GOOD READING AND LISTENING FOR THE WEEKEND

A regular collection of links to writings and broadcasts covered in other media.

On ABC’s Saturday Extra this weekend (in case you missed it):

7.30 am India’s progressive Supreme Court: the BBC’s Divya Arya reports on the large number of progressive judgements handed down recently before the retirement of its Chief Justice.

7.45am Doing business in Vietnam – seldom discussed, but it’s an emerging tech hub and one of the fastest growing economies in Asia.

8.05am Offshore wealth –what is the real effect of the growing army of the world’s mega-rich on ordinary people’s lives, our political institutions and democracy itself? Investigative journalist Oliver Bullough charts why this phenomenon is so difficult to pursue.

8.20am What are the true hallmarks of leadership – with Laura Tingle, the ABC’s 7.30 political correspondent.

8.45am Cook’s Endeavour – a biography of the famous ship Endeavour, recently believed to have been discovered off the US East Coast.

Other commentary

Benjamin Wittes, a senior fellow at the Brookings Institution, bears no hostility towards US Supreme Court nominee Brett Kavanagh. “I have always liked him. I have admired his career on the D.C. Circuit. I have spoken warmly of him. I have published him. I have vouched publicly for his character” he writes in The Atlantic. But he says that if he were a senator he would vote against his nomination, not only because of Dr Ford’s testimony, but also because when Kavanagh was appearing before the Senate he made intemperate and unsupported claims about a conspiracy theory against him, a violation of accepted legal standards.

Strange, is it not, that the Government released its quarterly update of Australia’s national greenhouse gas inventory on the same day that Justice Hayne released the Interim Report on the financial services royal commission and when the media were obsessed with football finals. The impression you may gain from the Government’s website is that our greenhouse gas emissions are falling – you must dig deep into the document or go to Renew Economy’s summary to see that our emissions have been growing strongly for five years.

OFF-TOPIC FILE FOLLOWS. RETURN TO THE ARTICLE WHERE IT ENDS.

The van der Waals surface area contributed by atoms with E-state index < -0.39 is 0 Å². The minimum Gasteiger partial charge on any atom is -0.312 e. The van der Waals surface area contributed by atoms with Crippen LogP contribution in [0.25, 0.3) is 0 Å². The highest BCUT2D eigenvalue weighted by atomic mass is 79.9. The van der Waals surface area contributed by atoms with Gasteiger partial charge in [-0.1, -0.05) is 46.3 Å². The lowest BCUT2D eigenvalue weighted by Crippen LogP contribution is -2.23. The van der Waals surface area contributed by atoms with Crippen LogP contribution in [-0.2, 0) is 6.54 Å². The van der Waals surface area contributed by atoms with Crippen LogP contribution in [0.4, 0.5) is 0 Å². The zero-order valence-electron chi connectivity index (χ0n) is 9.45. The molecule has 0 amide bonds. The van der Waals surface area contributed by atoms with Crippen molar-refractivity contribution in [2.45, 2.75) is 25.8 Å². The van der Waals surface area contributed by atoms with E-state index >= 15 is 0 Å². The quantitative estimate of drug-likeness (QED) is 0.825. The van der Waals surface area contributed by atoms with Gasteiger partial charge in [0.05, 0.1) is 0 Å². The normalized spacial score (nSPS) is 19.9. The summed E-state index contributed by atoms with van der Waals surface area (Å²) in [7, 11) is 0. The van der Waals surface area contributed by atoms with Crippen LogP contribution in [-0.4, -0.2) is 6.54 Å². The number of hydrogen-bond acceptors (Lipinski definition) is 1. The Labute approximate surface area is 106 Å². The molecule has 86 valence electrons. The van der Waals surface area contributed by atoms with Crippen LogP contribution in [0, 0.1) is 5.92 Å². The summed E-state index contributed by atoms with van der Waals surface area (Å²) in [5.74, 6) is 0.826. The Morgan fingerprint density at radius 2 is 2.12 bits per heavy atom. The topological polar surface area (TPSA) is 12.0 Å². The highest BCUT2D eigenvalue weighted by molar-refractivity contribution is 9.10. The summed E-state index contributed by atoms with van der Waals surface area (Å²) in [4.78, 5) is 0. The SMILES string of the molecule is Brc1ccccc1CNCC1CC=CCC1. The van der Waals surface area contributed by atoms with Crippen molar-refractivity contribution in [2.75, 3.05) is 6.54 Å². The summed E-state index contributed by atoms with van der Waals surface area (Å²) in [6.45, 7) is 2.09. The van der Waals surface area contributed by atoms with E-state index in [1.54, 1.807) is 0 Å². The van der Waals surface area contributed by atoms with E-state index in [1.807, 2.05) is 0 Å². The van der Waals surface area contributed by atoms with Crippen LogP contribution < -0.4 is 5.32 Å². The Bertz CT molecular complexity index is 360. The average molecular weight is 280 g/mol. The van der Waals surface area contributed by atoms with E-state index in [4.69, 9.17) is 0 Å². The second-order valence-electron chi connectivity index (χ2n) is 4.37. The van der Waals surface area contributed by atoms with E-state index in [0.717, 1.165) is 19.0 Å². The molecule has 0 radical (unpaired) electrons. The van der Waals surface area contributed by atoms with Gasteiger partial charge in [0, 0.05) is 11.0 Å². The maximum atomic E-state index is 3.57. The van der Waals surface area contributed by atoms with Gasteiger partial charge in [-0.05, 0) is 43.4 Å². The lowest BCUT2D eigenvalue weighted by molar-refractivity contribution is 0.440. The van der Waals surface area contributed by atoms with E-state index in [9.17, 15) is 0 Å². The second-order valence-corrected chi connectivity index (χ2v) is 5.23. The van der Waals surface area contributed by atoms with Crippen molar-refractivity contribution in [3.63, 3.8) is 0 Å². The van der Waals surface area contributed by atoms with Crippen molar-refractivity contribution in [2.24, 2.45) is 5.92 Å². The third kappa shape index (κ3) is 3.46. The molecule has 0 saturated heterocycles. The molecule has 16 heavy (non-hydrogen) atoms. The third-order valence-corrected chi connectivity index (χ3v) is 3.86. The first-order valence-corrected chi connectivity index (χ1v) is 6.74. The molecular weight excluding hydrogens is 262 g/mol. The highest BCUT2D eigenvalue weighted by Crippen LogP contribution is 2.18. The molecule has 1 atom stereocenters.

Renew Economy also reports on Origin Energy’s assessment that the cost of energy from wind and solar farms is now lower than the marginal cost of coal generation, and the company is moving on from the government’s “base load” model of electricity provision – an evaluation confirmed by the extraordinary success of the big battery installation at Hornsdale in South Australia, an achievement publicised in international media. Key architect of the Paris climate agreement Laurance Tubiana warns that Australia is going against the consensus of the scientific community. “The Australian government, along with all others, needs to listen to the science and the economics, and lead the country towards decarbonisation” she said.

Another French diplomat, Foreign Affairs Minister Jean-Yves Le Drian, speaking at Harvard’s Belfer Center, has called on Australia to join in an alliance of “goodwill powers” in order to revive the type of diplomacy that underpinned the Bretton Woods order, an international diplomacy under threat from the governments of countries such as the United States and Russia that favour unilateralism over cooperation.

“Progress ain’t what it used to be” writes Thomas Bollyky Director of the Global Health Program at the Council on Foreign Relations, in his Foreign Affairs article Health without wealth. Globally there have been great strides in reducing deaths from malaria, tuberculosis, and diarrheal diseases, even in the poorest countries. But those same countries are starting to see chronic diseases that arise as a consequence of poor housing, poor education, poor infrastructure, and other public investment deficiencies.

“We are better educated than ever but it seems to be assumed that we can’t understand debate, ideas, choices and difference” writes John Kerin in an essay on Australia’s economic history from 1972 to the present day. Kerin came into Parliament in 1972 with the election of the Whitlam Government and served in the Hawke-Keating Government mainly as Minister for Primary Industry and for shorter periods in other economic portfolios, including as Treasurer and Minister for Trade & Overseas Development. (Recently he was awarded an Order of Australia for his services to primary industry.)

How well can one cope living on $39 a day? That’s the basic rate of Newstart and Youth Allowance, which hasn’t been changed since 1994, Jessica Irvine reminds us in an article “I loved the 1990s but I wouldn’t want to be stuck there.” (Since 1994 consumer prices have risen by 84 per cent, and average wages have risen even more.)

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